Celebrity, Seriality, and Corporate Social Media: Alterations to Video Form and Content in the Transition to YouTube Red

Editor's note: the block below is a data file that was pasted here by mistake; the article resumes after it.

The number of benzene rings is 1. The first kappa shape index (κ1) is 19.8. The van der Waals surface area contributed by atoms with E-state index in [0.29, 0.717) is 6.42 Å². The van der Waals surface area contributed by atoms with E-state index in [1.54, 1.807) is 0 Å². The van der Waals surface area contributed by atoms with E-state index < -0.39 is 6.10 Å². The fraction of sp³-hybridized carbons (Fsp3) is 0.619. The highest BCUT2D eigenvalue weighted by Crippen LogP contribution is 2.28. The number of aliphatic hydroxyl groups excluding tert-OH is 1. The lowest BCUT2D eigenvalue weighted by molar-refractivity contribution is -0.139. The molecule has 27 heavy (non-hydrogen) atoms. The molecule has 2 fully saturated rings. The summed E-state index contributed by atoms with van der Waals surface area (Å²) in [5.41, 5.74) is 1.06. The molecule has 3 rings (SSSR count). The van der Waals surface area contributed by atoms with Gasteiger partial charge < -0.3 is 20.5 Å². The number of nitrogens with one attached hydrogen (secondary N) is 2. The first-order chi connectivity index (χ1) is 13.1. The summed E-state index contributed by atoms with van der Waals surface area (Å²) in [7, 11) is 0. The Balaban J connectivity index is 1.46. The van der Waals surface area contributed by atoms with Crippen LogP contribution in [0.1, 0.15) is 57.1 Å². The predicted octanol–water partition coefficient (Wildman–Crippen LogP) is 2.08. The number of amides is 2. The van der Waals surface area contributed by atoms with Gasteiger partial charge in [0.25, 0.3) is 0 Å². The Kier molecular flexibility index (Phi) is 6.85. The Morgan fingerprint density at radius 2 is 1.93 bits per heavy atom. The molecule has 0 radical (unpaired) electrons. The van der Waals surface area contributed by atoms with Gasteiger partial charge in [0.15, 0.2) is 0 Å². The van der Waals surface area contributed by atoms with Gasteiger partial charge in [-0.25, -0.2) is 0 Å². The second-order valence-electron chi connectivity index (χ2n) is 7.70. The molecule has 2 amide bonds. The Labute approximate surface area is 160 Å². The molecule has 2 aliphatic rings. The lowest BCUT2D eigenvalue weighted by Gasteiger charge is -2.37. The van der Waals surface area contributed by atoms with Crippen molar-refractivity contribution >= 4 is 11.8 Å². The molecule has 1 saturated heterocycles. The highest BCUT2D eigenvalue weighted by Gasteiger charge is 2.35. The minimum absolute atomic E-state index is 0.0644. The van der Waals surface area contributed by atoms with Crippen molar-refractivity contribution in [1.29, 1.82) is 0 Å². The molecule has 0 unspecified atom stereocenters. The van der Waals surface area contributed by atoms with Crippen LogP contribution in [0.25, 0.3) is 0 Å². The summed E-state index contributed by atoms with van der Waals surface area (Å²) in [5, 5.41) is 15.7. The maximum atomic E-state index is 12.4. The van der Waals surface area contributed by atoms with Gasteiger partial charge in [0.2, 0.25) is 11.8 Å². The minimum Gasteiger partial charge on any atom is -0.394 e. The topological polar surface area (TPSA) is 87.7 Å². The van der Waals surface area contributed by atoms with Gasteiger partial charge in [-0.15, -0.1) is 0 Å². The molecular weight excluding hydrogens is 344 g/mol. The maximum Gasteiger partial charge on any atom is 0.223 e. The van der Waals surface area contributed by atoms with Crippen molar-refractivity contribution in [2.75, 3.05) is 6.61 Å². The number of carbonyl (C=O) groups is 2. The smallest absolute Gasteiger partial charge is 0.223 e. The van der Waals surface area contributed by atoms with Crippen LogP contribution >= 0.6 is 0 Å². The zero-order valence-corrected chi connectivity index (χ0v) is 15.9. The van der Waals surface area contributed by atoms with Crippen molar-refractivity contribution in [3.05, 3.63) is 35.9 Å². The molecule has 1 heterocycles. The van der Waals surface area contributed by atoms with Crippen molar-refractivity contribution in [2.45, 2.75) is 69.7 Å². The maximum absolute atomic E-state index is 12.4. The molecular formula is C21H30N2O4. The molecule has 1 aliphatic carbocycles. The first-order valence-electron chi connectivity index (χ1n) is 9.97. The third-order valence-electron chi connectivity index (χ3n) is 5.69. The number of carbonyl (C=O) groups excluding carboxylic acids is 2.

In February of 2005, former PayPal employees Chad Hurley, Steve Chen, and Jawed Karim launched a simple video-sharing platform intended for uploading and broadcasting home videos. Over the course of the ensuing decade, YouTube became one of the most potent media forces in the world, host to billions of hours of footage and an inextricable component of the global corporate media landscape. “YouTube” means many things simultaneously; it has been at once a major instrument of the Arab Spring, an invaluable tool for educators, a window into the lives of the newly-minted crop of celebrity vloggers and influencers, and the hub of populist movements worldwide. It has become difficult to pass any single sweeping statement that encapsulates its various communities, speaks to its various social, creative, and political potentials, or describes all of the ways innovators have harnessed its simple format to create diverse content. That said, YouTube is not a blank canvas; it has increasingly assumed a curatorial position towards the videos it hosts, and its shifting format has begun to influence the kinds of content which can find an audience on the platform. Guided by the requirements of its corporate advertising partners and the ascendancy of streaming sites as its major competitors, YouTube has increasingly begun to incorporate the hallmarks of more traditional media broadcasting mediums.
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